With spring underway, we hope that you enjoy this painting from the collection. If you visit the museum, we invite you to see the work, which is on view in the Kerstein Gallery installation, The Eight to Abstraction: Modernism and Innovation.Ernest Lawson (American, b. Canada, 1873–1939) Shepherd in the Forest, ca. 1890–1915 Oil on wood panel 16″h x 20″w Collection of Washington County Museum of Fine Arts Gift of Mr. Eli H. Brown, III of Louisville, Kentucky, in loving memory of the late Mr. and Mrs. William T. Hamilton, Jr. and their daughters, Julia Hamilton Lee (Mrs. James Spencer Lee), Mavin Hamilton (Mrs. Eli Huston Brown, III), and Museum purchase, Mrs. William T. Hamilton Purchase Fund, A1779,74.0001Shepherd in the Forest shows Ernest Lawson’s characteristically loose application of pigments, which he often created using a palette knife. The painter’s short strokes of color convey the effect of light shining through the leaves. In addition, the thin foliage and spots of white, visible in the foreground and trees, resemble flowers and suggest that the scene might unfold in early to mid-spring. The pastoral subject and the sense of peaceful remoteness as well as seclusion lend this painting an affinity with French Barbizon landscapes—works that are characterized by a painterly, loose technique and focus on the straightforward, simpler elements of country life. While Lawson’s Impressionist style and concentration on landscape differed from the urban subjects of The Eight, he nevertheless exhibited with this group and shared their ideals and commitment to painting life without aggrandizement or idealization.Lawson studied at the Art Students League in New York under two renowned Impressionists, John Henry Twachtman and J. Alden Weir. In 1893, Lawson studied at the Académie Julian in Paris under the academic artists Benjamin Constant and Jean-Paul Laurens. While in southern France, Lawson also was influenced by the English painter Alfred Sisley, with whom he painted plein air (outdoor) works at Moret-sur-Loing. This WeekendArt is sponsored by Volvo.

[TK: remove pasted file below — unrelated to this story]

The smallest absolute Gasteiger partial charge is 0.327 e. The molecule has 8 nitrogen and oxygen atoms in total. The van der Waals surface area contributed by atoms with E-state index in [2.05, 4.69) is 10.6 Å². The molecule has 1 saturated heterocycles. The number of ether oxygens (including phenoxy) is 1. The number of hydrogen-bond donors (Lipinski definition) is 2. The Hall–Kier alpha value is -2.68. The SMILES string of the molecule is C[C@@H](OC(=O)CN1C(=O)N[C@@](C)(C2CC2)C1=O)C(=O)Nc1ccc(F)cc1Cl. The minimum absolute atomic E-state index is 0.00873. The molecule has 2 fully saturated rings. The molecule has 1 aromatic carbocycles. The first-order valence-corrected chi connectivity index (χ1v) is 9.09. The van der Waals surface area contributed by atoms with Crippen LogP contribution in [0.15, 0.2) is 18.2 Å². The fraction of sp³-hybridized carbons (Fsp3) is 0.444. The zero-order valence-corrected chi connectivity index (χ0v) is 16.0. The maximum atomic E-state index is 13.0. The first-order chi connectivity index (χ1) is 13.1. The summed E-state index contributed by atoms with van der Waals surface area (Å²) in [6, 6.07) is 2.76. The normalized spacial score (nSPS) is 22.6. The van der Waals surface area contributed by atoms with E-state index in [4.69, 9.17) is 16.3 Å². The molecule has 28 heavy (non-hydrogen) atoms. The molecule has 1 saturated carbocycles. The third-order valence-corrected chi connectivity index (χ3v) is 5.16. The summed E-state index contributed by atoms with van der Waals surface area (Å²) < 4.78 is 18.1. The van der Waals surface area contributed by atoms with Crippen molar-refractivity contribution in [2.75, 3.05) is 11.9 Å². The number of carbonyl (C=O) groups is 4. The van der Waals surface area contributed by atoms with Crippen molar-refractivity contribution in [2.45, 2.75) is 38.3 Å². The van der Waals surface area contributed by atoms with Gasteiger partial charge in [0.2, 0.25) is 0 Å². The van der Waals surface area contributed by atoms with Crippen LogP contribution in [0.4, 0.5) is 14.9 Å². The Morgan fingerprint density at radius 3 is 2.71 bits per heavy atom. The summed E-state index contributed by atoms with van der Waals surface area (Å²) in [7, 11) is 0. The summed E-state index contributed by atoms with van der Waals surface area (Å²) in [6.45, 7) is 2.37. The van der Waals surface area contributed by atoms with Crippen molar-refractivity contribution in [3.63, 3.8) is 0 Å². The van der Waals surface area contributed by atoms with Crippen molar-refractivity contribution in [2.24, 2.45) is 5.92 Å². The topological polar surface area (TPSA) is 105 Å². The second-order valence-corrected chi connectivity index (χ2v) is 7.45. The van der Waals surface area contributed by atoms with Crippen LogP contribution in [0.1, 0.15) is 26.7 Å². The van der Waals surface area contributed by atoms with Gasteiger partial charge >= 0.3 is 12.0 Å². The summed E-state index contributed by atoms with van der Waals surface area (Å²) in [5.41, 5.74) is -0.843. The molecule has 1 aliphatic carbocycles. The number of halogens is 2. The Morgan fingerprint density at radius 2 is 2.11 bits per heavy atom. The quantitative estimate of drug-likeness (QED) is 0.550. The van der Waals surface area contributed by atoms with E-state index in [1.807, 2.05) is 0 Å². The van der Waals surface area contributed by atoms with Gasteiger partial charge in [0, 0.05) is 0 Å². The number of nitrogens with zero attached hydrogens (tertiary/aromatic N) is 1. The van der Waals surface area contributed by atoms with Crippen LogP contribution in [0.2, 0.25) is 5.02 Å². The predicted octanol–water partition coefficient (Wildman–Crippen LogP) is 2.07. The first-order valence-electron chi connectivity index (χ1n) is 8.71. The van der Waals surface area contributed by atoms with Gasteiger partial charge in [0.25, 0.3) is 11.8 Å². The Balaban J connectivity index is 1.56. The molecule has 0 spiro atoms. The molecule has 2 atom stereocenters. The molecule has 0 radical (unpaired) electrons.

Artwork of the Week: April 23, 2022 
By Daniel Fulco, Ph.D., Agnita M. Stine Schreiber Curator
 
Philip Guston